Dealing With Guilt - Did I Do Everything I Could?

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Dealing with guilt - did I do everything I could?

From A Viewer:

CAROLEMU writes: "We just had to put our much loved dog to sleep and I am having tremendous guilt about how he died. We knew it was likely time to put him down because he was in pain so we were cleaning him up to take him to the vet and while we were cleaning his hind section we discovered that he was infested with maggots. I feel that I let him down when he needed me the most and I should not have let this happen to him.

I can't help but wonder if the pain he was in was because of the maggots or because of the cancer. I just feel so guilty I do not know what to do."


First of all, I am so sorry to hear of your loss. Please accept my sincere condolences. Guilt often intensifies the sense of loss and can initiate feelings of self doubt and prolong the healing process. Even in times of pet illness, guilt can play a role.

Sometimes these things just happen. Animals can't talk, and clinical signs may be few or very subtle. As animal lovers, we do the best we can and try to learn from each experience.

A disclaimer: I am not professionally trained in human grief counseling, but will share some tips and resources that I have found to be helpful in this FAQ.

What is Guilt?

Many definitions exist for the word guilt, but the one that I feel fits best for pet-related guilt is this: "feelings of culpability especially for imagined offenses or from a sense of inadequacy" (Chicago Manual Style (CMS): guilt. Merriam-Webster's Medical Dictionary. Merriam-Webster, Inc. (accessed: August 07, 2007).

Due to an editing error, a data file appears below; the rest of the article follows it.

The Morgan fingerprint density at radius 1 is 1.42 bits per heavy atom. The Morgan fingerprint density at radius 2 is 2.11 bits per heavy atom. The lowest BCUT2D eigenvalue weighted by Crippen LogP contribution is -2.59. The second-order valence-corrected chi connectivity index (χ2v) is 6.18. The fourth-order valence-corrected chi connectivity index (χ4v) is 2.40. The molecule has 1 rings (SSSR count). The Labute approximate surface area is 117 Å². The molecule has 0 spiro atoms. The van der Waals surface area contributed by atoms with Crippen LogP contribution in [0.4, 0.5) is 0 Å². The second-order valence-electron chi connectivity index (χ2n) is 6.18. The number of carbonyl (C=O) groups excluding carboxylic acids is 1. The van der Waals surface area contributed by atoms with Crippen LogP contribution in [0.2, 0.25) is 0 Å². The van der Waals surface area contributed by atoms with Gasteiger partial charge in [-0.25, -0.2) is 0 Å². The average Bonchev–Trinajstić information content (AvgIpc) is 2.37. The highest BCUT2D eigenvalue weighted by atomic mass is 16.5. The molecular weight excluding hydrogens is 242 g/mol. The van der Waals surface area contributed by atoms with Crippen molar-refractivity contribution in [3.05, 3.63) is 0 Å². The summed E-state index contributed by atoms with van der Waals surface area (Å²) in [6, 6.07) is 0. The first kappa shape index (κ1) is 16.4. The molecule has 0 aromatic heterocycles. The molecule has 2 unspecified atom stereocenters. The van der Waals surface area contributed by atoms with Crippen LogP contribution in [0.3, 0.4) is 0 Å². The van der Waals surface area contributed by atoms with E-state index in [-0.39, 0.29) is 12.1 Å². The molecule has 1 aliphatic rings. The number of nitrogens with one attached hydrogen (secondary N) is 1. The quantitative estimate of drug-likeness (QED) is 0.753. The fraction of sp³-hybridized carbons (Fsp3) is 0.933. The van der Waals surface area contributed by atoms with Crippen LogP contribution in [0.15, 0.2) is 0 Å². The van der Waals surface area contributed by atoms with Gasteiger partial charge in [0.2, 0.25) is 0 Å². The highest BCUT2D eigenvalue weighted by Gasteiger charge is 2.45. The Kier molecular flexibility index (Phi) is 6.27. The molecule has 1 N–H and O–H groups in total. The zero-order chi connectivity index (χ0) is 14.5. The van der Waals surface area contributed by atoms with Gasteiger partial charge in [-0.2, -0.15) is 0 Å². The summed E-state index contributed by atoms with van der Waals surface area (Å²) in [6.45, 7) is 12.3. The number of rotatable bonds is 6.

Pets depend on us for food and shelter and cannot directly tell us how they feel, so when something happens to our pet (i.e. illness, accident, death), the feelings of "letting our pet down" often turn to feelings of guilt and anger or denial.

The questions of "why didn't I notice this problem?", "did I act quickly enough?" and "did I do all that I possibly could?" are common. It is hard to be objective when it comes to our pets.

What is the Purpose of Guilt?

Mild guilt may actually be helpful; learning from a mistake or learning how to better observe a pet for signs of illness are positive results from guilt-induced self examination. When the guilt intensifies or won't "go away", it can be damaging to self esteem and to other relationships.

How Can I Deal With Guilt?

Guilt has been described as anger turned inward, and is often associated with the emotion of anger, one of the "5 stages of grief". Everyone recovers from grief at different rates, but here are some tips to reduce the amount of anger/guilt and start the process of healing.

  • Go easy on yourself. Stop the critical self talk. Know that you did the best you could under the circumstances. Accidents happen. Illnesses happen. People make mistakes.
  • Talk about your feelings with a trusted friend or family member; someone with a some perspective on the situation.
  • Try to redirect the feelings of inadequacy or "wrongdoing" to the times that you shared with your pet in good health; the times that you provided for your pet and took great care of your pet.
  • Speak to your veterinarian if you have lingering questions about your pet's condition.
  • Speak to a grief counselor or phone a pet loss hotline for support.

Releasing the guilt doesn't mean that you don't/didn't care for your pet. Getting rid of the angry and destructive feelings of guilt is healthy for everyone involved.

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